farm, the 73rd bearing the brunt of the fight, and Col Hathaway
being killed. At Cedar bluffs, utterly exhausted, almost out of ammunition and
surrounded, the brigade surrendered. The men were sent north on parole and
later exchanged, but the officers were sent to prison. Returning to the field
several months later, the regiment, under Maj Wade, who had been released by
the prison authorities, was placed on guard duty along the Louisville &
Nashville railroad, with its headquarters at Triune. After several minor encounters
with the enemy it was attached to the 1st Brigade, 4th
Division, 20th Corps, and during the summer of 1864, it defended
Prospect, Tennessee, against Wheeler’s raid. It was ordered to Decatur,
Alabama, in September 1864, and thence to Athens, which place it occupied and
put in an excellent state for defense, including a bomb proof in the fort. In
October, 4,000 of Buford’s cavalry with 4 pieces of artillery, appeared and
drove in the pickets, and next morning opened a heavy artillery fire, but inflicted
no damage. A demand for the surrender of the fort was refused and the fight
continued, the enemy being repulsed with heavy loss. The garrison numbered but
500. The regiment was ordered to Decatur to assist in the defense of that
point, where the garrison of 5,000 held off Hood’s army of 35,000 from October
26 to 30, the enemy finally withdrawing. The winter was passed at Stevenson,
Huntsville and Larkinsville on railroad guard duty, the regiment being engaged
in numerous skirmishes, and it was mustered out at Nashville July 1, 1865. The
recruits were transferred to the 29th Indiana, serving with that
regiment until it was mustered out. The original strength of the 73rd
was 1,020; gain by recruits, 149, total, 1,169. Loss by death, 229; desertion,
74; unaccounted for, 5.
20th Brigade, 6th Division, Army of the Ohio – September 1862
20th Brigade, 6th Division, II Corps, Army of the Ohio – to November 1862
3rd Brigade, 1st Division, Left Wing, XIV Corps, Army of the Cumberland – To January 1863
3rd Brigade, 1st Division, XXI Corps, Army of the Cumberland – To April 1863
Streight’s Provisional Brigade, Department of the Cumberland – To May 1863
Prisoners of War – To January 1864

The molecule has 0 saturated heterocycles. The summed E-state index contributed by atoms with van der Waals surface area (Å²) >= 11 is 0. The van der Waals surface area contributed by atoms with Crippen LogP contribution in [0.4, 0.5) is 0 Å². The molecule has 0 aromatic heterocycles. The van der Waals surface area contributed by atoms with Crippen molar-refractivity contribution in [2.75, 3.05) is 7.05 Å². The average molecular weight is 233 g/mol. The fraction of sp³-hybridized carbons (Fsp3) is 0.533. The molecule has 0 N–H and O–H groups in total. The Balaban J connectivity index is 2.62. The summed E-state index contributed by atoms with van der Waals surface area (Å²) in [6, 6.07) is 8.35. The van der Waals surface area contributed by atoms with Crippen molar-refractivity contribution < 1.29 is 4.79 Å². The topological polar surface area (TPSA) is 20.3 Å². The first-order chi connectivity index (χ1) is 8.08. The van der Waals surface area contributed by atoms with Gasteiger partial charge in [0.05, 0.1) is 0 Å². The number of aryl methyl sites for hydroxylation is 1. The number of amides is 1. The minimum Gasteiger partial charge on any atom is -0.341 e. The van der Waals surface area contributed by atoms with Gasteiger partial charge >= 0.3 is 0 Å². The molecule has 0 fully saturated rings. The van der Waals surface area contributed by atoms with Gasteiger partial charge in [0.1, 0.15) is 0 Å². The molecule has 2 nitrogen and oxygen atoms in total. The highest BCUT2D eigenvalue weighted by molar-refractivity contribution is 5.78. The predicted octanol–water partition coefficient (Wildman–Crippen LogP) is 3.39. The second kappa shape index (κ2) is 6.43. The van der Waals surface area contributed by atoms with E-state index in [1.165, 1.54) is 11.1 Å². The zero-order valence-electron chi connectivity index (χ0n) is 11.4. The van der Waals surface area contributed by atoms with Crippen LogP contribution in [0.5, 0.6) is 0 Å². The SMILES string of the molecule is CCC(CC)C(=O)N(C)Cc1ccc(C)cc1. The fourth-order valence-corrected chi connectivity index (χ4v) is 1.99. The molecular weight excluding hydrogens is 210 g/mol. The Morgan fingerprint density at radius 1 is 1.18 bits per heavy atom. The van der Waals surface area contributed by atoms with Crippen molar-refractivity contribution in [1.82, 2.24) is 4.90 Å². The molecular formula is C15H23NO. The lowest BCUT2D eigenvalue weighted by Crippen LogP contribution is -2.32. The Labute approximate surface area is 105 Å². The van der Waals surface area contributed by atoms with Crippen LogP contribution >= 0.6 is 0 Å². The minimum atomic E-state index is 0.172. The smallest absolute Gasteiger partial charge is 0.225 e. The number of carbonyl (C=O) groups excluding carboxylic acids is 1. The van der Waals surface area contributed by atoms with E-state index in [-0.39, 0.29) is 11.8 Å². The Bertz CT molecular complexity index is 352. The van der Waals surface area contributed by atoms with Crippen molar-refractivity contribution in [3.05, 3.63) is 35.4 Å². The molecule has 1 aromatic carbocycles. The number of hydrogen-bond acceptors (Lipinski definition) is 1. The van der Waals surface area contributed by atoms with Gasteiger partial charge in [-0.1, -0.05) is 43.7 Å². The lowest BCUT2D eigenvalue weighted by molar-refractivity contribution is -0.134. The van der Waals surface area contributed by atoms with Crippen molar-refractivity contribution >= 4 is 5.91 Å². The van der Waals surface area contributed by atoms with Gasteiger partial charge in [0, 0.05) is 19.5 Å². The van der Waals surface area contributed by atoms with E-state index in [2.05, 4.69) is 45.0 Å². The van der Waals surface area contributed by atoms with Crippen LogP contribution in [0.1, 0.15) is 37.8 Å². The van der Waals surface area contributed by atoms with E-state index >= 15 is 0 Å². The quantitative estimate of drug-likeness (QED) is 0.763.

1st Brigade, District of Nashville, Tennessee, Department of the Cumberland – January 1864
1st Brigade, Rousseau’s 3rd Division, XII Corps, Army of the Cumberland – To April 1864
1st Brigade, 4th Division, XX Corps, Department of the Cumberland – To March 1865
District of Northern Alabama, Department of the Cumberland – To June 1865
Mustered Out of Service – July 1, 1865
Ordered to Lexington, Kentucky. Evacuation of Lexington – August 31, 1862
Pursuit of Bragg, to London, Kentucky – October 1 – 22, 1862
Battle of Perryville, Kentucky – October 8, 1862 (Reserve)
March to Nashville, Tennessee – October 22 – November 9, 1862
Duty in Nashville, Tennessee – November 9 – December 26, 1862
Advance on Murfreesboro, Tennessee – December 26-30, 1862
Battle of Stones River – December 30 – 31, 1862 & January 1 – 3, 1863
Duty at Murfreesboro – January 3 – April, 1863
Reconnaissance to Nolensville and Versailles – January 13-15, 1863
Streight’s Raid to Rome, Georgia – April 26 – May 3rd, 1863
Day’s Cap, Sand Mountain, Crooked Creek and Hog Mountail – April 30, 1863
East Branch, Black Warrior Creek – May 1, 1863
Blount’s Farm and Center – May 2, 1863
Cedar Bluff (Regiment Captured) – May 3, 1863
Reorganized and rejoined army at Nashville, Tennessee – December 1863
Guard Duty along Nashville & Chattanooga Railroad, and Picketing Tennessee River from Draper’s Ferry to Limestone Point. Headquarters at Triana, Alabama – December 1863 – September 1864.
Paint Rock Bridge – April 8, 1864
Scout from Triana to Somerville – July 29, 1864 (Detachment)
Action at Athens, Alabama – October 1 – 2, 1864
Defense of Decatur – October 26 – 29, 1864
Duty at Stevenson, Alabama – October 29, 1864 to January 1865.
At Huntsville, Alabama, and along Mobile & Charleston Railroad – January 1865 – July 1865
Gurley’s Tank – February 16, 1865 (detachment)
In 1861, many LaGrange cadets left to join the Confederate Army. Consequently, the Academy was forced to suspend classes on March 1, 1862. Only two cadets had graduated. Major Robertson was authorized to organize the 35th Alabama Infantry Regiment, C.S.A. He was elected colonel and the remaining cadets formed part of one company. The regiment was mustered into the Confederate Army on March 12, 1862, for three years. On April 28, 1863, the 10th Missouri Calvary of the Union Army, known as the "Destroying Angels," commanded by Col. Florence M. Comyn, burned the Military Academy, the nearby La Fayette Female Academy, many businesses, and homes. The village of LaGrange dwindled away. In 1995, LaGrange Park was transferred from the Alabama Historical Commission to the LaGrange Living Historical Association. Thereafter, the site of Alabama's first chartered college was enhanced and stands today as a historical landmark.
Listed on Alabama Register of Landmarks and Heritage in 1976.
Cdt-Capt Thaddeus W. Felton
Cdt George Taylor Rather
Cdt Samuel Robert Meredith
Cdt John Drury Vinson
Cdt William Benjamin Ford
Cdt-Capt Peyton L. Wade
Cdt James Alston McKinstry
Cdt-Sgt Maj Robert Thompson Coles
Cdt F.M. Handley
Cdt Joseph Miller Rand
Cdt William Hickman Clopton
Cdt-Cpl Thomas Edward Stanley
Cdt Polk Cleere
Cdt James Mason Cotnam